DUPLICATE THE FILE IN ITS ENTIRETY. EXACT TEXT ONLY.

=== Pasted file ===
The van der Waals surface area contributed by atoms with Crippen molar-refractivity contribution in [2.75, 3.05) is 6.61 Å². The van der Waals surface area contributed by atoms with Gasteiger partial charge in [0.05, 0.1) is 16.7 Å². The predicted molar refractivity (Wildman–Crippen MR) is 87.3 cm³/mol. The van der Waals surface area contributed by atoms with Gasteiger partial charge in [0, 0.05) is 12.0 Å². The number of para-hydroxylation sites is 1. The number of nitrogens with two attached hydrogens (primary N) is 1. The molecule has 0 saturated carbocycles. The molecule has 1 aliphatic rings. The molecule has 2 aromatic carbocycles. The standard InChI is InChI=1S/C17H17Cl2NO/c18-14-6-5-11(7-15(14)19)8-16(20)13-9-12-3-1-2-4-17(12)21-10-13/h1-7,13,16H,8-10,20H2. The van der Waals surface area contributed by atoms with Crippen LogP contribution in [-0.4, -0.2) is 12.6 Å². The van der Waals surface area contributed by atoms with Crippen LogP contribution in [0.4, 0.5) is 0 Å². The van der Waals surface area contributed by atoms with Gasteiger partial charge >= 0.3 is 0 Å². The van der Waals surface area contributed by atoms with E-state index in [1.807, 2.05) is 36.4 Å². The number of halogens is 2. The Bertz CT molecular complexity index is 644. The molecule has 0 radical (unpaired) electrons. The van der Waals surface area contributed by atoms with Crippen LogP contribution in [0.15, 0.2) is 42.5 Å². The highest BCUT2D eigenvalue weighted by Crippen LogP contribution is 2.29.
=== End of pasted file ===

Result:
The van der Waals surface area contributed by atoms with Crippen molar-refractivity contribution in [2.75, 3.05) is 6.61 Å². The van der Waals surface area contributed by atoms with Gasteiger partial charge in [0.05, 0.1) is 16.7 Å². The predicted molar refractivity (Wildman–Crippen MR) is 87.3 cm³/mol. The van der Waals surface area contributed by atoms with Gasteiger partial charge in [0, 0.05) is 12.0 Å². The number of para-hydroxylation sites is 1. The number of nitrogens with two attached hydrogens (primary N) is 1. The molecule has 0 saturated carbocycles. The molecule has 1 aliphatic rings. The molecule has 2 aromatic carbocycles. The standard InChI is InChI=1S/C17H17Cl2NO/c18-14-6-5-11(7-15(14)19)8-16(20)13-9-12-3-1-2-4-17(12)21-10-13/h1-7,13,16H,8-10,20H2. The van der Waals surface area contributed by atoms with Crippen LogP contribution in [-0.4, -0.2) is 12.6 Å². The van der Waals surface area contributed by atoms with Crippen LogP contribution in [0.4, 0.5) is 0 Å². The van der Waals surface area contributed by atoms with Gasteiger partial charge >= 0.3 is 0 Å². The van der Waals surface area contributed by atoms with E-state index in [1.807, 2.05) is 36.4 Å². The number of halogens is 2. The Bertz CT molecular complexity index is 644. The molecule has 0 radical (unpaired) electrons. The van der Waals surface area contributed by atoms with Crippen LogP contribution in [0.15, 0.2) is 42.5 Å². The highest BCUT2D eigenvalue weighted by Crippen LogP contribution is 2.29.